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Recognizing Bipolar Episodes

Manic Episodes

A person who is in a manic episode will have an abnormal and continuously elevated (happy or energetic) mood or irritable mood occurs and lasts at least one week.

During this elevated mood, at least three of the following symptoms are present:

  • Inflated self-esteem or unrealistic feelings of importance
  • Decreased need for sleep (feeling rested after only a few hours of sleep)
  • Talkativeness (more than usual)
  • Racing thoughts
  • Being easily distracted by unimportant things
  • An increased focus on reaching job or personal goals
  • Involvement in irresponsible activities that might have dangerous consequences (such as engaging in increased sexual activity, making foolish business deals, or spending large sums of money)
  • The behavior is severe enough to cause an inability to function properly in a job, in social situations, or in relationships with others, and it becomes necessary to seek hospitalization to prevent the person from harming himself or herself or others.
  • Psychosis may be present.
  • The symptoms are not due to substance abuse.

If you or someone you love is experiencing a manic episode, it is important to seek help. There are many treatments available for manic episodes.

Hypomanic Episodes

The most common characteristics of a person who has hypomania include the following:

  • A distinct period of elevated or irritable mood occurs in which the mood is clearly different from a regular non-depressed mood and can last as long as four days.
  • Three or more of the following symptoms last for a significant period of time:
  • Inflated self-esteem or unrealistic feelings of importance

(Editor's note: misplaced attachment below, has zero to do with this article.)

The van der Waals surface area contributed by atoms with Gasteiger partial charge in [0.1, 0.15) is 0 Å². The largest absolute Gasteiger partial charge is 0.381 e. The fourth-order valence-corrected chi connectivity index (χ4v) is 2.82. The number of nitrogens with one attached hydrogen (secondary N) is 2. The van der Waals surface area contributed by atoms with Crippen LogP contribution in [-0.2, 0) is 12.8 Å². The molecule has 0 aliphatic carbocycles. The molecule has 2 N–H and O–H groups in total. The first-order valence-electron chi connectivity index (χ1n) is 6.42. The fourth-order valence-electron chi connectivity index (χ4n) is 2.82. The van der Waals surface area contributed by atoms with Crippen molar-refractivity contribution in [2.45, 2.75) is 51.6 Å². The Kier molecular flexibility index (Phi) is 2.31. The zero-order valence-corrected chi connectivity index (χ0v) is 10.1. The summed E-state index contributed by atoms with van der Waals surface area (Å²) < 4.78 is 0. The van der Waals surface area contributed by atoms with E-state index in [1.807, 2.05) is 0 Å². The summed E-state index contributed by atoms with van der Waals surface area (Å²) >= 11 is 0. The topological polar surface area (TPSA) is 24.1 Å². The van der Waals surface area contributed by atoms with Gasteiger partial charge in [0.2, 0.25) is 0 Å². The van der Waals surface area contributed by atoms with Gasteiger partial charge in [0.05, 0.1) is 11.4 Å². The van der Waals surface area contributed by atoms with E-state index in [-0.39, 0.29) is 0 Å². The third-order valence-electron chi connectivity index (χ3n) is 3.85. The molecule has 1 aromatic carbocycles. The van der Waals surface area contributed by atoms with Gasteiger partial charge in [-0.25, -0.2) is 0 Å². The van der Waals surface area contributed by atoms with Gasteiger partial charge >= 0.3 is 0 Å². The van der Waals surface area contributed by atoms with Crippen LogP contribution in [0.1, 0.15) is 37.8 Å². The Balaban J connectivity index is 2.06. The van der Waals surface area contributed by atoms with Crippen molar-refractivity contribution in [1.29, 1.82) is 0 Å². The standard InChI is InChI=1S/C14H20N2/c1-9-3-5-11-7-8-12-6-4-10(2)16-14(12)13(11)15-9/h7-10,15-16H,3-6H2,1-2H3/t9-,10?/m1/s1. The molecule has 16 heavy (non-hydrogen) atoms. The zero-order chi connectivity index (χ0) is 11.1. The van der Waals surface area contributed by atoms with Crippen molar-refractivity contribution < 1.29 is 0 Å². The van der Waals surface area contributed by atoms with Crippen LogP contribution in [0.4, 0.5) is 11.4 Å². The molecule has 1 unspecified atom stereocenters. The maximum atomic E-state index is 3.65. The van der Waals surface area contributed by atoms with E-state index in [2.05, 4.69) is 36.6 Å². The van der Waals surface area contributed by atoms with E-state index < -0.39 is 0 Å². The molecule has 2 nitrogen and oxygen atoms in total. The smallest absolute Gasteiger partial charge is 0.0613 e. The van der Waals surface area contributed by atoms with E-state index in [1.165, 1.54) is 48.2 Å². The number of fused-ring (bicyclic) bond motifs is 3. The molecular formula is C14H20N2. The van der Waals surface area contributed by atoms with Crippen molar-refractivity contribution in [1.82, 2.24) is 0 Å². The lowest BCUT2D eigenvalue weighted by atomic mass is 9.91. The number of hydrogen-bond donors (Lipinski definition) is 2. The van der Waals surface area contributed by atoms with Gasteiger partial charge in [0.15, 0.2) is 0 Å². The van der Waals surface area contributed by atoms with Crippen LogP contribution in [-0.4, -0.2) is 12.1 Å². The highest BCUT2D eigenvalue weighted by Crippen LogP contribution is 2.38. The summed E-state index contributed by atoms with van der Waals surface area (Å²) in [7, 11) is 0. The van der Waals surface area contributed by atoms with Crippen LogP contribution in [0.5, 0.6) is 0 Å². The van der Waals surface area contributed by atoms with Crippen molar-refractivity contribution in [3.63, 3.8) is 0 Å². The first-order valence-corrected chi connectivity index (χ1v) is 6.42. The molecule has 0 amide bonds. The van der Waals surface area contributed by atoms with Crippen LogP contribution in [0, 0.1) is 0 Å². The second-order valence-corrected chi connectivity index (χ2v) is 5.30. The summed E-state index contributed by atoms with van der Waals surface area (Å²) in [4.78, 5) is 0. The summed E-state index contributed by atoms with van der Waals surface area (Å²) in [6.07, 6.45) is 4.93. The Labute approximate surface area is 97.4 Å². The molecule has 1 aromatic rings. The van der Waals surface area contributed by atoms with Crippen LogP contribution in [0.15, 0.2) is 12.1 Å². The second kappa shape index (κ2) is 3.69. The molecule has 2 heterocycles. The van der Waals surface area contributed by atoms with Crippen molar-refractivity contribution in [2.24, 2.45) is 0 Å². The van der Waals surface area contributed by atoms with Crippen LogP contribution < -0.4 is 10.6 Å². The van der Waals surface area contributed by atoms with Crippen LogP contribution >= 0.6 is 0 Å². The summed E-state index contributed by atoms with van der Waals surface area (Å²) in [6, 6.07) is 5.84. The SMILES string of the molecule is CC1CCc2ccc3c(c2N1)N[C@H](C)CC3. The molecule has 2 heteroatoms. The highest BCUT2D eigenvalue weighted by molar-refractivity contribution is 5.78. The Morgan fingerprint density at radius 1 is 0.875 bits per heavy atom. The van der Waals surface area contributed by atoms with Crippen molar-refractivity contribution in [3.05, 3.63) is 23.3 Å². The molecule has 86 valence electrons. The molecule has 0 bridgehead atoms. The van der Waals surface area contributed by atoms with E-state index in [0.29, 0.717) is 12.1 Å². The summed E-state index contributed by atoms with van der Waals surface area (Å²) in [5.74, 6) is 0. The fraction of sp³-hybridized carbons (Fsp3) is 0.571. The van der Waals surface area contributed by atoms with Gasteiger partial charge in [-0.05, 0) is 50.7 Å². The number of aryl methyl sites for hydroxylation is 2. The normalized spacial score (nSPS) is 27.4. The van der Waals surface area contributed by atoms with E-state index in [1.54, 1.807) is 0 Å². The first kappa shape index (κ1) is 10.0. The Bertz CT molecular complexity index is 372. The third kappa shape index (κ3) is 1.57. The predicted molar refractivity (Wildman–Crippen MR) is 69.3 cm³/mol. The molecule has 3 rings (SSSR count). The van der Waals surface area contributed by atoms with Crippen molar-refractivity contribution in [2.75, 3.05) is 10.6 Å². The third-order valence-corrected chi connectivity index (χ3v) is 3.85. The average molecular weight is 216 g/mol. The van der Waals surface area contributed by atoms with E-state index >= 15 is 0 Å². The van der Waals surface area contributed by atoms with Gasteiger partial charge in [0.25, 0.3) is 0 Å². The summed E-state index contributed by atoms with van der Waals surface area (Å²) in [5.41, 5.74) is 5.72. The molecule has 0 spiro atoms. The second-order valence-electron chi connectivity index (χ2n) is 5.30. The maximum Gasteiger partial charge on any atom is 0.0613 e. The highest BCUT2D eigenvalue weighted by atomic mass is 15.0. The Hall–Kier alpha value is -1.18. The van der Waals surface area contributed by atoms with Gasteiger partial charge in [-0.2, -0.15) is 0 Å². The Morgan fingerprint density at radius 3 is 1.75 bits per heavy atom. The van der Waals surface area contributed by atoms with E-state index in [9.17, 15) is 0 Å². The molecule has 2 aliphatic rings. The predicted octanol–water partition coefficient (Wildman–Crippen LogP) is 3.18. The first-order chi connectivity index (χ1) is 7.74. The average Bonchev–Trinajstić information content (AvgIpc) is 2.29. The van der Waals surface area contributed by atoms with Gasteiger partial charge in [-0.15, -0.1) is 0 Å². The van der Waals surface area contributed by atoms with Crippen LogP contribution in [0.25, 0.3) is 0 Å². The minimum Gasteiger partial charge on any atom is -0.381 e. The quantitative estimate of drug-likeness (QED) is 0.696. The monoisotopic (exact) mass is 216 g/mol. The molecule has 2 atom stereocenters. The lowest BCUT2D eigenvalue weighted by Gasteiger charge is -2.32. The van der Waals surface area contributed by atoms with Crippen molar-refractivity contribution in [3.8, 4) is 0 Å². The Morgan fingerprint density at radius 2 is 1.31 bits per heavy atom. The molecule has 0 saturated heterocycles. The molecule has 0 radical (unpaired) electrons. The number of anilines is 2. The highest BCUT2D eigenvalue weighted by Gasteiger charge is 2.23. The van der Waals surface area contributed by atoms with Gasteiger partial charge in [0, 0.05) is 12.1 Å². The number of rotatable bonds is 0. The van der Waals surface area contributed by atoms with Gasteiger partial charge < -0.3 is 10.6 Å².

• Decreased need for sleep (feels rested after only a few hours of sleep)
  • Talkativeness
  • Racing thoughts or flight of ideas
  • Being easily distracted
  • An increase in goal-directed activity (work or personal)
  • Irresponsible behaviors that may have serious consequences (such as going on shopping sprees, engaging in increased sexual activity, or making foolish business investments)
  • The mood or behavior change is noticeable to others.
  • The mood change differs from the way the person normally behaves.
  • The episode is not severe enough to cause impairment in social or job functioning and does not require hospitalization.
  • The symptoms are not due to substance abuse.

Hypomanic episodes are less severe than manic episodes, although a hypomanic episode can still interfere with a person's ability to function properly. If you or someone you love is experiencing a hypomanic episode, it is important to seek help.

Depressive Episodes

The most common characteristics of a person who has depression include the following:

  • Slowed thoughts and speech due to low energy.
  • Difficulty concentrating, remembering, and making decisions.
  • Changes in eating and sleeping habits leading to too much or too little eating or sleeping.

Common symptoms of depression are more than just the normal, temporary feelings of sadness and hopelessness associated with life events.

If you are depressed, you will also experience five or more symptoms such as:

  • Problems concentrating, remembering, and making decisions.
  • Changes in eating and sleeping habits. You may eat or sleep too much or too little.
  • A loss of interest in things you once enjoyed.
  • Difficulty going to work or taking care of your daily responsibilities.
  • Feelings of guilt and hopelessness. It is common for depression to make you wonder if life is worth living.
  • Slowed thoughts and speech or no speech
  • Preoccupation with thoughts of death or suicide.